Get it Wrong to Get it Right

“Two brilliant scientists with great technological acumen stumble across evidence of the universe’s origin- evidence that would ultimately lead to a Nobel Prize for both of them- and yet their first reaction is: Our telescope must be broken.“- Johnson 139

In this chapter, Johnson proves that one of the greatest forcesĀ of innovation in the world is, strangely enough, making mistakes. Seemingly limitless amounts of inventions, from Viagra to vacuum tubes, were discovered by accident. This raises the question, “Why do schools tend to punish people so harshly for making mistakes?” I went to a kind of competitive private high school, and when it came to tests and grades (especially when taking the SAT and ACT exams) I was taught that mistakes were unacceptable. People got taunted for getting bad grades, for making tiny mistakes or misinterpreting the questions asked. My friends who went to public high school tell me similar stories, if not as extreme. If schools are supposed to teach us to generate ideas, think freely, and live independently, then why do we so aggressively attack something that is proven to be one of the greatest sources of innovation ever, specifically human error? I believe that this is a major problem with our school system today and it needs to be addressed before more people are misled into putting perfect scores before good ideas.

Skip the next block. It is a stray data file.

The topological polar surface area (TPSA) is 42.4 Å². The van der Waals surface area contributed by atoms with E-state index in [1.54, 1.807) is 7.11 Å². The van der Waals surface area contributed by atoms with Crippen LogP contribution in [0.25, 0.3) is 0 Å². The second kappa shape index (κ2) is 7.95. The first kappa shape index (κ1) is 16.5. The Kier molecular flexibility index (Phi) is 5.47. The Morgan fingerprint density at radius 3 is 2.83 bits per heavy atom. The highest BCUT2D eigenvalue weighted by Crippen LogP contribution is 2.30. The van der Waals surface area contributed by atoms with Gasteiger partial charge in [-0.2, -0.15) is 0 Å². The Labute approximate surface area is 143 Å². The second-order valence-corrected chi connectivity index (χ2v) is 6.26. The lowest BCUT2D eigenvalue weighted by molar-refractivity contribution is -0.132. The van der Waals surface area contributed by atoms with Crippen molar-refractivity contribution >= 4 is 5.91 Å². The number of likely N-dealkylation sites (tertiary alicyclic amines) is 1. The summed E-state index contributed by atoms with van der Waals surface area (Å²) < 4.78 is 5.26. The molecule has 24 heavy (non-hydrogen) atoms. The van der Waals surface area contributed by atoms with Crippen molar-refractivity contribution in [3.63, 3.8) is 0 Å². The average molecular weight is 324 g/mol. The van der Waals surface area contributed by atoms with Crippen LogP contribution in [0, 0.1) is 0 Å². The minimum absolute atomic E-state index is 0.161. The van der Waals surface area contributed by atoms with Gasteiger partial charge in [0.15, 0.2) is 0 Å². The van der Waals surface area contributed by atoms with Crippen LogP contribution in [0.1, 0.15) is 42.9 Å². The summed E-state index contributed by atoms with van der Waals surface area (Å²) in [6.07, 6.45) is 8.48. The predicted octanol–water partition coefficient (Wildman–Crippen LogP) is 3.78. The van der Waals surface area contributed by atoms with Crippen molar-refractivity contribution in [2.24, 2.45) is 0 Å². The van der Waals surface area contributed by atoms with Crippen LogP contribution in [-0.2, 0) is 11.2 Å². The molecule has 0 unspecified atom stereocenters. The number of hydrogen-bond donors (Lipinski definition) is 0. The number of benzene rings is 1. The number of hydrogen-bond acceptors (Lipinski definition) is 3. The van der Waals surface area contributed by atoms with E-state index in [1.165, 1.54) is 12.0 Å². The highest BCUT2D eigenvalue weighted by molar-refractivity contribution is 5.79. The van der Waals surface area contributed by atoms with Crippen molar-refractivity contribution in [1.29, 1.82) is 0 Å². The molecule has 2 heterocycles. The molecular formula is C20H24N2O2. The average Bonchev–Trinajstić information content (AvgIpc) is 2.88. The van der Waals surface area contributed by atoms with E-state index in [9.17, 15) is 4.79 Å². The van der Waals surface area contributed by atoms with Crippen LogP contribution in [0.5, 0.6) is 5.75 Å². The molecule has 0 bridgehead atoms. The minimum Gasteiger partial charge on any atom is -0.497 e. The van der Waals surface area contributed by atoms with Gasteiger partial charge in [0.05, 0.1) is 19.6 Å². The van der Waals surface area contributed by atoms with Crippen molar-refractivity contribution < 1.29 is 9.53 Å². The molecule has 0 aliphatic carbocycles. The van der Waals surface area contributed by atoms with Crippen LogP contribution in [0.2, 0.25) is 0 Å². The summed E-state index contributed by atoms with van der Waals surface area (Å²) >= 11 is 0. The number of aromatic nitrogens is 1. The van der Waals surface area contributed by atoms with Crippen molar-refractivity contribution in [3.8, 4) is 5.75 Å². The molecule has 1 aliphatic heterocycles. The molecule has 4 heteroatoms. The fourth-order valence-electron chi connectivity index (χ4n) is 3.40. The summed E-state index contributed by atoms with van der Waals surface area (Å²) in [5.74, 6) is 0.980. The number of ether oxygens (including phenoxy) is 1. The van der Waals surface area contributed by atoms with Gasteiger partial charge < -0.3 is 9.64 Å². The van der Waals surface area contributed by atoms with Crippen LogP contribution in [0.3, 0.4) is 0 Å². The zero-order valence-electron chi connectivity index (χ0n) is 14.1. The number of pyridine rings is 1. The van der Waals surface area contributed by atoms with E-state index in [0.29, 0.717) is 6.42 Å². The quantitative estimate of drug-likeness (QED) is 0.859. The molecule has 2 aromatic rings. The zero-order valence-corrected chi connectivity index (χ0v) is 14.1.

Get it Wrong to Get it Right